The following statements are hand-written responses.

P-8. Please fill-in the blank: My biggest problem with our development process today is:

  • “Not all out BA’s are trained in writing effective clear requirements.”
  • “Lack of Unit testing. Unit Testing is NOT automated, very few developers write test harnesses. It is all manual Unit Testing.”
  • “We have no clue what they are doing.”
  • “We test our changes, but do not test the overall product.
  • Regression testing is our biggest problem.”
  • “It’s a black hole!”
  • “On most projects, there is a lack of collaboration and cooperation between test and development teams (these by and large are not Agile projects, of course!).”
  • “No technical documentation of what had been build.”
  • “They are rude with testing team.”
  • “We need earlier involvement.”
  • “They don’t understand the business or the users well enough.”
  • “Bad communication.”
  • “Bad estimation.”
  • “No timely escalation of probable risks on quality delivery.”
  • “Too many processes are followed by rote.”
  • “Bad scope and requirements management”
  • “They are laying off QA staff and I’m not sure how they are going to adequately test the product.”
  • Lots of documentation required that does not increase the quality of the product.”

P-9. If you could do anything to make your projects run smoother, what would that be?

  • “Better communication.”
  • “More communication with remote team.”
  • “More testing by development.”
  • “Unit testing to be be mandatory & unit test report should be treated as a exit criteria to start the Testing.”
  • “Send bad developers to training.”
  • “Spend more time automating regression test cases.”
  • “Automate our testing.”
  • “More time allowed for test case preparation / documentation.”
  • “Re-Focus on planning and requirements gathering. Also we could stand to enforce creation of unit tests by developers. We rely too heavily on QA Automation to catch everything”
  • “Get buy-in from key people up-front and work to expose icebergs (blockers to success) as early as possible.”
  • “Policy in handling customer requests on change requests. Project management and Sales Team have to follow process so as not to over commit on deliveries.”
  • “Plan to reduce last-minute changes.”
  • “Lighten the documentation.”
  • “Stronger project managers that can lead.”
  • “Better project management, better enforcement of standards for SW development, CM and Testing.”
  • “Integrate ALM tools.”

P-10. If you have a lessons learned, success or failure story about your team’s development processes that is interesting or might be helpful to others, please write it below:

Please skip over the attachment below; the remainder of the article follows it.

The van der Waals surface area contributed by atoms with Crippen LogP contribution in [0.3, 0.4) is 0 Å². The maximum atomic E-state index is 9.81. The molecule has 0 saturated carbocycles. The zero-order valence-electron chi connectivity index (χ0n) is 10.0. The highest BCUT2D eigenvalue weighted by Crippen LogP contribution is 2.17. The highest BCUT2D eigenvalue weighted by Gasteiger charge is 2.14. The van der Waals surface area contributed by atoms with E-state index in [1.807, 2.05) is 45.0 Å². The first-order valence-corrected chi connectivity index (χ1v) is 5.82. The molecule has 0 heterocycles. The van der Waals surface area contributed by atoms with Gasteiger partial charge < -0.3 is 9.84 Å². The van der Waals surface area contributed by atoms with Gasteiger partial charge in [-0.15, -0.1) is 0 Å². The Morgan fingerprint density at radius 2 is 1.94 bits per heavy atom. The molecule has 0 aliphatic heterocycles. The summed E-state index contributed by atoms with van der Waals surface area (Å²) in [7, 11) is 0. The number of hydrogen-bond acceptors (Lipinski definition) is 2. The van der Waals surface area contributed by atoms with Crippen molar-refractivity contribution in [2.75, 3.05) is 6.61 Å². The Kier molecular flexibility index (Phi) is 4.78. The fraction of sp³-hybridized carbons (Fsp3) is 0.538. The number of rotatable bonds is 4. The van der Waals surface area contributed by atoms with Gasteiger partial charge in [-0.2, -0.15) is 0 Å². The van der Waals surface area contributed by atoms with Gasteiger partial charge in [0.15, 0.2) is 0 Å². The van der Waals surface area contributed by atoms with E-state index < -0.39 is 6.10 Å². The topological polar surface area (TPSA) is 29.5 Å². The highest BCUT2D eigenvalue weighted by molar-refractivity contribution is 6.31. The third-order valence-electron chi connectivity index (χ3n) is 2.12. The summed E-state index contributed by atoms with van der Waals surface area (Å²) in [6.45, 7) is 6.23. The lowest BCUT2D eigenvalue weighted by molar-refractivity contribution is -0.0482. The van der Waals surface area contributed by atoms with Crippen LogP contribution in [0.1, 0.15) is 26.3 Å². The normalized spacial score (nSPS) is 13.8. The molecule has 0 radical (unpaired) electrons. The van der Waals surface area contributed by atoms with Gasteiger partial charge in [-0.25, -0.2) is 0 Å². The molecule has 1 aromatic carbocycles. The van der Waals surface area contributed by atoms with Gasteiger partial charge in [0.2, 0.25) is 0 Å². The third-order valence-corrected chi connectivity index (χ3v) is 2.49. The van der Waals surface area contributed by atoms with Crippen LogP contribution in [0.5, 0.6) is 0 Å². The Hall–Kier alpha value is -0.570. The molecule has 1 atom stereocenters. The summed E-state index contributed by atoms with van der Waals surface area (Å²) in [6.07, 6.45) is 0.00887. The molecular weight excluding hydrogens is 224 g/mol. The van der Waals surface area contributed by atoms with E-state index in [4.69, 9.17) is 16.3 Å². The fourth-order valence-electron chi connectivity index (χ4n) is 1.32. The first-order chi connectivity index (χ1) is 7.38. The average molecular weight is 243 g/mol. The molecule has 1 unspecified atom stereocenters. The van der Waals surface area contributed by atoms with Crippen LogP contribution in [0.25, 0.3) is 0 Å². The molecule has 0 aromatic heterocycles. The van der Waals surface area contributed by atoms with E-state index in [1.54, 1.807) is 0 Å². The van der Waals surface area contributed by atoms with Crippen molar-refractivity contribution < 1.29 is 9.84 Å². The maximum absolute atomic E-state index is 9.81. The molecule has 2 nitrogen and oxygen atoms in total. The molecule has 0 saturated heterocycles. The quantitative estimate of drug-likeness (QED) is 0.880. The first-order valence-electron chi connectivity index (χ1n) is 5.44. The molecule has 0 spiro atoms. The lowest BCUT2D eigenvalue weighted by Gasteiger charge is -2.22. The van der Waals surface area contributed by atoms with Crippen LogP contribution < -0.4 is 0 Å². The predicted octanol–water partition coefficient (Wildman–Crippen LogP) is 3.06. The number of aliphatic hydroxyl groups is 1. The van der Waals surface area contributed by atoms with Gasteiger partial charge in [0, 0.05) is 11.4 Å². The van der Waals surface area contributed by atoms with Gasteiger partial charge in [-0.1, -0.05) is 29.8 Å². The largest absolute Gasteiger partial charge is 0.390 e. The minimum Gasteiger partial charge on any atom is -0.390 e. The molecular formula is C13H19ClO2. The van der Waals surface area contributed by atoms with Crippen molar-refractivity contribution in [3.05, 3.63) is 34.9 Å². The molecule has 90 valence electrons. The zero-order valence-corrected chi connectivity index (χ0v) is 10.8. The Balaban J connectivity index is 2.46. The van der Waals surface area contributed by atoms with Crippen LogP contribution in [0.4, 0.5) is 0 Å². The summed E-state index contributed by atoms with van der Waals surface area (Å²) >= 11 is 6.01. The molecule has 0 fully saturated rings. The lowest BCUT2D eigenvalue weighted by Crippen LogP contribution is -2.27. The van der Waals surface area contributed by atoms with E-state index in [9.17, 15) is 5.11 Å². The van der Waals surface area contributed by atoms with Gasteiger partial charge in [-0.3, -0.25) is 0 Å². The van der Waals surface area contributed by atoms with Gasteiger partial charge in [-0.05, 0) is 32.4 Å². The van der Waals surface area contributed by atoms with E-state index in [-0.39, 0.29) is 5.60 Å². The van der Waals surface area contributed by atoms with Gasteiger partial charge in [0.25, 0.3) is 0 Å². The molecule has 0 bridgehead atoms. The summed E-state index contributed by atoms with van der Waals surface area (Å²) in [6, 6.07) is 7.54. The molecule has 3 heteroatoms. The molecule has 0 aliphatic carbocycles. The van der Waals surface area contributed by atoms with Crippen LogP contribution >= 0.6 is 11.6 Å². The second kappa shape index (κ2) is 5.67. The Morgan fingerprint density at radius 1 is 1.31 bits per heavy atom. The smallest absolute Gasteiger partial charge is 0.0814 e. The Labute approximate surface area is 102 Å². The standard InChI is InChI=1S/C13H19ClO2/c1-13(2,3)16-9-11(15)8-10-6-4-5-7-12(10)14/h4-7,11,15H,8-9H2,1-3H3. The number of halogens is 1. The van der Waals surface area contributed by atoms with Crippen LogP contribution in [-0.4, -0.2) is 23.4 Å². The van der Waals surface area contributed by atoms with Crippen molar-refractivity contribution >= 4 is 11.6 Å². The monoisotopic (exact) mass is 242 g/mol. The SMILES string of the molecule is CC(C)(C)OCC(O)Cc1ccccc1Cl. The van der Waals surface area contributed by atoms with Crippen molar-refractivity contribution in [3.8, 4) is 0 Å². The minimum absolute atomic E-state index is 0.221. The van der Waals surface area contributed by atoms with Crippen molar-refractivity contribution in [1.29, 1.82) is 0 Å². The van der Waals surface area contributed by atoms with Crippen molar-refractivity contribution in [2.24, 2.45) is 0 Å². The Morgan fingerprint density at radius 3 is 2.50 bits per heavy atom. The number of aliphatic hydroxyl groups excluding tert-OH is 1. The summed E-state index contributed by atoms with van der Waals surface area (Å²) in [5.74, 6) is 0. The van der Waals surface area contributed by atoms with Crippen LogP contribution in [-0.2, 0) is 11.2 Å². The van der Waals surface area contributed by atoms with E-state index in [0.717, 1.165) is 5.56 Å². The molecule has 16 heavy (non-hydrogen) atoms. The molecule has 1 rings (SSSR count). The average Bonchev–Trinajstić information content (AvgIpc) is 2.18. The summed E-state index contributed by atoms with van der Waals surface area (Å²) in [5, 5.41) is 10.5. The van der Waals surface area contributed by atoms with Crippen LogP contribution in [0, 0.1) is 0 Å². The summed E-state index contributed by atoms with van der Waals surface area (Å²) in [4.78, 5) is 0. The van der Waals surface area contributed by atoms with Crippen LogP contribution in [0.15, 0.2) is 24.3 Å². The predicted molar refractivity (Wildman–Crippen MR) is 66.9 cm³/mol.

• “We have done a good job on creating a repeatable build process. We release once a week to Production. Where we fail is in integration and regression testing.”
  • “The processes are well-defined. The team’s commitment and unity of the team are critical to the success of the project.”
  • “Don’t develop in a vacuum. The less exposure a team has to the business, user needs, how software supports tasks, etc., the less likelihood of success. Get integrated – get informed – get exposed! At a previous company, I used to drag my developers out to customer sites with me and while they dreaded facing customers, they were ALWAYS extraordinarily energized at the end having learned so much and feeling much more connected and *responsible* for satisfying customers. This tactic was ALWAYS valuable for our team.”
  • “Maintain high morale on the team. Motivate them to learn and develop technical and soft skills.”
Michael Hackett
Michael is a co-founder of LogiGear Corporation, and has over two decades of experience in software engineering in banking, securities, healthcare and consumer electronics. Michael is a Certified Scrum Master and has co-authored two books on software testing. Testing Applications on the Web: Test Planning for Mobile and Internet-Based Systems (Wiley, 2nd ed. 2003), and Global Software Test Automation (Happy About Publishing, 2006). He is a founding member of the Board of Advisors at the University of California Berkeley Extension and has taught for the Certificate in Software Quality Engineering and Management at the University of California Santa Cruz Extension. As a member of IEEE, his training courses have brought Silicon Valley testing expertise to over 16 countries. Michael holds a Bachelor of Science in Engineering from Carnegie Mellon University.